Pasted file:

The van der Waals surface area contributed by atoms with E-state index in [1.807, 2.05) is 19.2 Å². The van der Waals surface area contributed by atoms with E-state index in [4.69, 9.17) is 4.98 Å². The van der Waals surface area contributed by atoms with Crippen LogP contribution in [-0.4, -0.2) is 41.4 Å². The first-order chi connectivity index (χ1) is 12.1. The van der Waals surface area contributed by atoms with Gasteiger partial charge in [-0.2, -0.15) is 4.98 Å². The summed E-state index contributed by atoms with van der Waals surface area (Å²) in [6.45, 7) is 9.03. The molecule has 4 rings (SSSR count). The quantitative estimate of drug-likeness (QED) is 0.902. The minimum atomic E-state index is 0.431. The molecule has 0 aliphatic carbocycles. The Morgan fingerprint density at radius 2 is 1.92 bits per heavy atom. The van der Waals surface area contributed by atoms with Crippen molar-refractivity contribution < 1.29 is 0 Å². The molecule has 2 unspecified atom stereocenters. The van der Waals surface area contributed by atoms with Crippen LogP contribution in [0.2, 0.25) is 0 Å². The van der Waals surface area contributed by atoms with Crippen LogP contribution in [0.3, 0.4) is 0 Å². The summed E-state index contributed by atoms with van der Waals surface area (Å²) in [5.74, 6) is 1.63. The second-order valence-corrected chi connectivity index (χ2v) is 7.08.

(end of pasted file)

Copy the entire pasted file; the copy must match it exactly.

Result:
The van der Waals surface area contributed by atoms with E-state index in [1.807, 2.05) is 19.2 Å². The van der Waals surface area contributed by atoms with E-state index in [4.69, 9.17) is 4.98 Å². The van der Waals surface area contributed by atoms with Crippen LogP contribution in [-0.4, -0.2) is 41.4 Å². The first-order chi connectivity index (χ1) is 12.1. The van der Waals surface area contributed by atoms with Gasteiger partial charge in [-0.2, -0.15) is 4.98 Å². The summed E-state index contributed by atoms with van der Waals surface area (Å²) in [6.45, 7) is 9.03. The molecule has 4 rings (SSSR count). The quantitative estimate of drug-likeness (QED) is 0.902. The minimum atomic E-state index is 0.431. The molecule has 0 aliphatic carbocycles. The Morgan fingerprint density at radius 2 is 1.92 bits per heavy atom. The van der Waals surface area contributed by atoms with Crippen molar-refractivity contribution < 1.29 is 0 Å². The molecule has 2 unspecified atom stereocenters. The van der Waals surface area contributed by atoms with Crippen LogP contribution in [0.2, 0.25) is 0 Å². The van der Waals surface area contributed by atoms with Crippen LogP contribution in [0.3, 0.4) is 0 Å². The summed E-state index contributed by atoms with van der Waals surface area (Å²) in [5.74, 6) is 1.63. The second-order valence-corrected chi connectivity index (χ2v) is 7.08.